AsiaOperationsPorts and Logistics

South Korean ports impacted as thousands of truckers go on strike

Unionised truck drivers in South Korea have gone on strike at some ports and container depots amidst soaring fuel prices and inflation in the country, posing the latest threat in a string of global supply chain disruptions.

According to the International Transport Workers’ Federation (ITF), 15,000 truckers belonging to Cargo Truckers Solidarity (CTS) union staged demonstrations at 16 locations throughout the country, joined by several thousand more drivers.

Truckers are protesting the government’s plan to phase out the system to calculate minimum wages based on operating costs, which will most likely erode the earnings of those working in the container and bulk cement sectors.

The strike comes in the midst of the global supply chain’s struggle to recover from lockdowns in China and Russia’s invasion of Ukraine. Activities were significantly reduced at Busan New Port, Pyeongtaek Port and Uiwang container depot in Gyeonggi province.

“The impact of the strike is already being felt at ports, petrochemical complexes, and other logistics hubs, where freight transport has slowed or stopped all together,” ITF said.

Local media reported that while not all of the drivers were taking part in the protests, the rallies threatened to slow South Korea’s exports. Meanwhile, South Korean police have warned they would arrest any truckers who attempt to interfere with the work of those not taking part.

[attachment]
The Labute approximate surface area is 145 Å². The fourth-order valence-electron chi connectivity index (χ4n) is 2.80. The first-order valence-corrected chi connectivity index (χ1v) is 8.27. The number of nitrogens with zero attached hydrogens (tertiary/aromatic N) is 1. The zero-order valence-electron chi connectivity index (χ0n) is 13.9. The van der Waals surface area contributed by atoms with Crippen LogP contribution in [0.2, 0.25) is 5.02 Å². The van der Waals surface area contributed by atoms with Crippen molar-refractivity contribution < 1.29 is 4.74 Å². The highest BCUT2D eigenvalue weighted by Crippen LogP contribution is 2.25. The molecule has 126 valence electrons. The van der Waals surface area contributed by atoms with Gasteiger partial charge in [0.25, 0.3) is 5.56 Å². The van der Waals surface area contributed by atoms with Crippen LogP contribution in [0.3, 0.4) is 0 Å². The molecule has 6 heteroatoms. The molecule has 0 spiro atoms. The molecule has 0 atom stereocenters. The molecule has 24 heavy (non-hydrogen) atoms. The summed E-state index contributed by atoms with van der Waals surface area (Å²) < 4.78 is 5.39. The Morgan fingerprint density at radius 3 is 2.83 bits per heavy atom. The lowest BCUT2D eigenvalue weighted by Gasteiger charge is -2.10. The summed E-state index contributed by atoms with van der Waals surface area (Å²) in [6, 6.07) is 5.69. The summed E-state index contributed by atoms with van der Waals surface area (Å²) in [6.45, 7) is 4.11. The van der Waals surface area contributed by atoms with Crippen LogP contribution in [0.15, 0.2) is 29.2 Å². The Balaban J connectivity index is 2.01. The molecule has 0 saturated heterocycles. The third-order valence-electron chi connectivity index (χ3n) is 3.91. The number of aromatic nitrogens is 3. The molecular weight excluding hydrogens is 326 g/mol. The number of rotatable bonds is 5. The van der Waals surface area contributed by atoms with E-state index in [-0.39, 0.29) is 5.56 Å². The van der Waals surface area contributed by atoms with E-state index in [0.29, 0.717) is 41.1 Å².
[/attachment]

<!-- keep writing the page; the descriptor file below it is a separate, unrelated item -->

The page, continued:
The union is demanding that safe rates be made permanent and coverage extended to all vehicle and freight types. It called for road transport employers and transport companies in sectors that are not currently covered by safe rates to agree to increase pay rates to account for the cost of living crisis.

“The experience of truck drivers in the sectors covered by safe rates has demonstrated that making safe rates permanent and expanding the system to cover all vehicle and freight types is the best way to protect drivers and all those who use the roads,” said ITF General Secretary Stephen Cotton.

Adis Ajdin

Adis is an experienced news reporter with a background in finance, media and education. He has written across the spectrum of offshore energy and ocean industries for many years and is a member of International Federation of Journalists. Previously he had written for Navingo media group titles including Offshore Energy, Subsea World News and Marine Energy.
Back to top button